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  Read through my blog below by simply scrolling down the entries, or check out the essays below. I've chosen ones that I particularly enjoy--maybe you will too.

Monday, April 5, 2010


Death. The elephant in the room.

I'm interested in death. What happens to us when we die? What's it going to feel like to die? How am I going to feel when I'm older, like (God willing) 70 or 80 and I am face to face with the reality that not only AM I going to die, it is going to happen SOONER rather than later? I remember being maybe 11, thinking about how I was going to die, that even if I was reincarnated I would never come back as the exact same me, and crying. I don't cry anymore, but I think about it.

I don't think my interest in death is odd, but when I try to talk about it in my yoga classes, things always get sort of, um, uncomfortable. To me, death is a topic that says, "Pay attention. This is serious." and when people talk about death I get focussed. Maybe not animated, but my ears prick up for sure, because I do believe that profound lessons may be gained from contemplation and experience of death. When I use death or darker themes in yoga class, I'm never sure if my students are pricking up their ears or thinking, "Darkness again--what a drag!", or "Jeez, can't she do a class on lila?" I wish I were more into teaching about lila and shri, but I'm not. As meditation teacher Paul Muller-Ortega says, "we've all walked in darkness", and that's what I tend to think about and teach about.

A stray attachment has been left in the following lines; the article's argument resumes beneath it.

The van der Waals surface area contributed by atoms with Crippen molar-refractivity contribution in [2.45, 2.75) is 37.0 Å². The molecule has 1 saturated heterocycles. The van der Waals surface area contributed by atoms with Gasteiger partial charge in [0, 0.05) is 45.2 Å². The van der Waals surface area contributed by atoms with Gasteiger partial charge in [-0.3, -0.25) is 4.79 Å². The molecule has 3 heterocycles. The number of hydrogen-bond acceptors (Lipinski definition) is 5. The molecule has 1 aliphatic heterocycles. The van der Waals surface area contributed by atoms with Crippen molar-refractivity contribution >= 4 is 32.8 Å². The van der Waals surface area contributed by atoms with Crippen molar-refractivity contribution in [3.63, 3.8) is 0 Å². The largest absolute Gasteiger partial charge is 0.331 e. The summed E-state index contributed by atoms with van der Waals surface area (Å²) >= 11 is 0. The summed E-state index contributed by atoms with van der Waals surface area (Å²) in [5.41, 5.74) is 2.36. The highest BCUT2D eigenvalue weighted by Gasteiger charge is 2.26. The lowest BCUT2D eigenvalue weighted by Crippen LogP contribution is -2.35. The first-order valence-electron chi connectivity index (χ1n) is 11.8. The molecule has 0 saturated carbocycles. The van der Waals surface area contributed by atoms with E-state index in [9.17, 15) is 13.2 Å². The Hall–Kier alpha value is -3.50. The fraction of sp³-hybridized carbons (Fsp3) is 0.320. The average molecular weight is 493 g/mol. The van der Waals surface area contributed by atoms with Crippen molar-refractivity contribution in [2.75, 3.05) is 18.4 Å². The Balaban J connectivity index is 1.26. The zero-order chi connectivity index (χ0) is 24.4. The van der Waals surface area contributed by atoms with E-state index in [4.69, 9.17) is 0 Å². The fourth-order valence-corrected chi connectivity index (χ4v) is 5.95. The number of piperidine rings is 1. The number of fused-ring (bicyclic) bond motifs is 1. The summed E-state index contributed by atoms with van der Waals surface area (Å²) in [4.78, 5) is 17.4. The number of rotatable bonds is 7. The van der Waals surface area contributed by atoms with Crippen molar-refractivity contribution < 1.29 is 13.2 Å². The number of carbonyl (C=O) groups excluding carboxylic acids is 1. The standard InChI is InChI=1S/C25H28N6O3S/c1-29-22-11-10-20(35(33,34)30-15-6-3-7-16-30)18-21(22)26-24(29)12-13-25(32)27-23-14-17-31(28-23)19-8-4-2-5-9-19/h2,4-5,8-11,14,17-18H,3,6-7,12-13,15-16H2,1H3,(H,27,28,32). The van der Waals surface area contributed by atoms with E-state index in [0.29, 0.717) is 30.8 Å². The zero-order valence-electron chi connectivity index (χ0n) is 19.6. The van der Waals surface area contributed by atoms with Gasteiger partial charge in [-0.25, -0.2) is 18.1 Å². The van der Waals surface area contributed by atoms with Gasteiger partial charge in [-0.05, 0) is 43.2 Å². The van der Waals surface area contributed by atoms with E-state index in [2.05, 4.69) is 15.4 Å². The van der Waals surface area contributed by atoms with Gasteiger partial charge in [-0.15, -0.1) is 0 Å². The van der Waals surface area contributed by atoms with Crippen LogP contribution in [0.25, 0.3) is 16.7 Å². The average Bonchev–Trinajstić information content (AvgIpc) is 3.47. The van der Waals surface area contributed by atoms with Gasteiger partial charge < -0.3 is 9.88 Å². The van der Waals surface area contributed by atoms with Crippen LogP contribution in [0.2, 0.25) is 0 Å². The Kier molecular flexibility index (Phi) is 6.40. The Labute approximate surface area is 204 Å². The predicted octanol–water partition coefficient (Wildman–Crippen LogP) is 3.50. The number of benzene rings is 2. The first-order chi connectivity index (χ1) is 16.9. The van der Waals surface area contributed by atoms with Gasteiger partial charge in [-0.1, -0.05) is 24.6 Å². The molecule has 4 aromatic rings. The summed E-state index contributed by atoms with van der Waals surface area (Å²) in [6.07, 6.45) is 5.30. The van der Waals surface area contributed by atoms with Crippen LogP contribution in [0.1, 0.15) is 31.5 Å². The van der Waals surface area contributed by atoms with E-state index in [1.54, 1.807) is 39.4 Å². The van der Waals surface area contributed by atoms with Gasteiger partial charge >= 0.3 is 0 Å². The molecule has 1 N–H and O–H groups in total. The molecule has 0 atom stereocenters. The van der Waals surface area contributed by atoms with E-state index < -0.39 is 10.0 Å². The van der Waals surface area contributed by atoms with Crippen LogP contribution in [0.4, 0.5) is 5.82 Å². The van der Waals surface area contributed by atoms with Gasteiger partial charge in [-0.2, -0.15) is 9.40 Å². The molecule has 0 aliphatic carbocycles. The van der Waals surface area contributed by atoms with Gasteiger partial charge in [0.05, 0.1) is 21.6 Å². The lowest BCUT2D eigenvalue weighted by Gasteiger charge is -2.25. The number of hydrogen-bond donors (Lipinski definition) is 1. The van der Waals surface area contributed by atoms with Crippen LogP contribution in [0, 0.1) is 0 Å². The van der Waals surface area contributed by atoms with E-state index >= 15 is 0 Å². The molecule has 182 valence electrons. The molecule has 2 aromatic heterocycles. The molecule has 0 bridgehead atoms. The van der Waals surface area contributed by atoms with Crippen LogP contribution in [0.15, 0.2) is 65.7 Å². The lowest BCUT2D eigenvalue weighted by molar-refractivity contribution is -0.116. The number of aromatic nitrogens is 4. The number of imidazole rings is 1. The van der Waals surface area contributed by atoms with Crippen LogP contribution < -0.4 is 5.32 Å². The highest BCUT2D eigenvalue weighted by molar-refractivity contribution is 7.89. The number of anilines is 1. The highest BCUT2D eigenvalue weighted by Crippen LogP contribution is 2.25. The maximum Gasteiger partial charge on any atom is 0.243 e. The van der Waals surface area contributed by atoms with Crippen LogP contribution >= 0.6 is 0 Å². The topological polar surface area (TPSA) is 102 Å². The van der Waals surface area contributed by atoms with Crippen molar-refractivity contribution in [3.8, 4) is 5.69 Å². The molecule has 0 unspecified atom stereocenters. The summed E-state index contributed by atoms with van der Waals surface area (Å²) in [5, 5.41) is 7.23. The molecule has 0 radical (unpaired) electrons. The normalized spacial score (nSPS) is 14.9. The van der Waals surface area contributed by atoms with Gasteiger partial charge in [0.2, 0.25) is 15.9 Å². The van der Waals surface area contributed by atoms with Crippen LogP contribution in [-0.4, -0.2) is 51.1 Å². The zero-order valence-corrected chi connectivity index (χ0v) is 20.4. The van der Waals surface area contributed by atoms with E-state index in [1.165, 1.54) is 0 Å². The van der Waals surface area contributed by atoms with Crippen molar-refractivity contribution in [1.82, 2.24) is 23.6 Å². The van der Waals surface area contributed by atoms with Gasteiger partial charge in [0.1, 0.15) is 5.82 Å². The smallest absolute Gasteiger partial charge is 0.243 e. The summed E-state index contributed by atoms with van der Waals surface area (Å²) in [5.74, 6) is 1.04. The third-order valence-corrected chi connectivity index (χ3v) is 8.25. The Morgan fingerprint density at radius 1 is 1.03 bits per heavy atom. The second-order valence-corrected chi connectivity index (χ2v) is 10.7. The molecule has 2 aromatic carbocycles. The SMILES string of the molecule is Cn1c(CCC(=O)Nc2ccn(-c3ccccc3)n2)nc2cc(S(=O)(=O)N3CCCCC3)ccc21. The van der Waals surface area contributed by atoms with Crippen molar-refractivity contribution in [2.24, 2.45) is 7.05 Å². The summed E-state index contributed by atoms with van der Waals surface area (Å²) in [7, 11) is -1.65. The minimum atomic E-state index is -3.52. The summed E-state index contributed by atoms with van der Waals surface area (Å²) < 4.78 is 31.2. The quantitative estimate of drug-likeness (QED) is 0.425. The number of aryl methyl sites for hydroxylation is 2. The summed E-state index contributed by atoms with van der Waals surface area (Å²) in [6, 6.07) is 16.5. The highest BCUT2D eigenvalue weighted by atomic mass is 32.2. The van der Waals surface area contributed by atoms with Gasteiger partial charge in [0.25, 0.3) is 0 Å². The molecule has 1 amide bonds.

So now it's April. Easter. The Resurrection! What does a person seriously interested in contemplating darkness contemplate in the season of Triumphant Uprising? The roots.

My thoughts go a little something like this:

"Green buds on all the trees. Look at those flowering shrubs! New Jersey looks best in the springtime. Everyone looks good under a magnolia tree. Gee, where does all the beautiful abundance come from? From the earth! What's in the earth? Well, soil. What's soil made of? Well, minerals, and rocks, and, um, dirt, I guess. Yeah, but soil feels ALIVE. What's in it that makes it so potent? Well, THE BONES OF OUR ANCESTORS! And the ancestors of all the other plants and critters who have walked the earth before us!"

The potency of the soil is actually the terrible, overwhelming potency of death; the potency of death to create new life. I find this line of thinking delightful, reassuring, and interesting. Here's part of why: because I know intellectually, and perhaps now after many years of yoga and study, kinetically, that life always rises anew. Not in the same form; as my colleague and friend Christina Sell says, "we can be sure if we are walking a path that invokes Consciousness, we are not going to stay the same." This is what is scary. Maybe we're still around, but we sure as hell aren't the same. And change is scary enough when it involves technology, or the passing of time, or the change of administration, or moving, or transitions of life; it is even scarier when it involves THE BIG transition, from a human perspective. (One of the Big Two: 1. Enter Stage Left, and 2. Exit Stage Right.)

Recently I was describing the five acts of Shiva to my students. For brevity's sake, I'll stick to three of them: creation, maintenance, and destruction. I recently learned that "creation" and "destruction" do not quite give the right flavor of the words in their original Sanskrit. The word that often gets translated as "creation", shrishti, is more accurately translated as "letting go" or "casting out". The word "emanation" is also probably closer. The actual root of shrishti is "srj", to let go, to pour forth, to cast out, and I can't help noticing that if i were to pronounce "srj" it would sound a lot like "surge".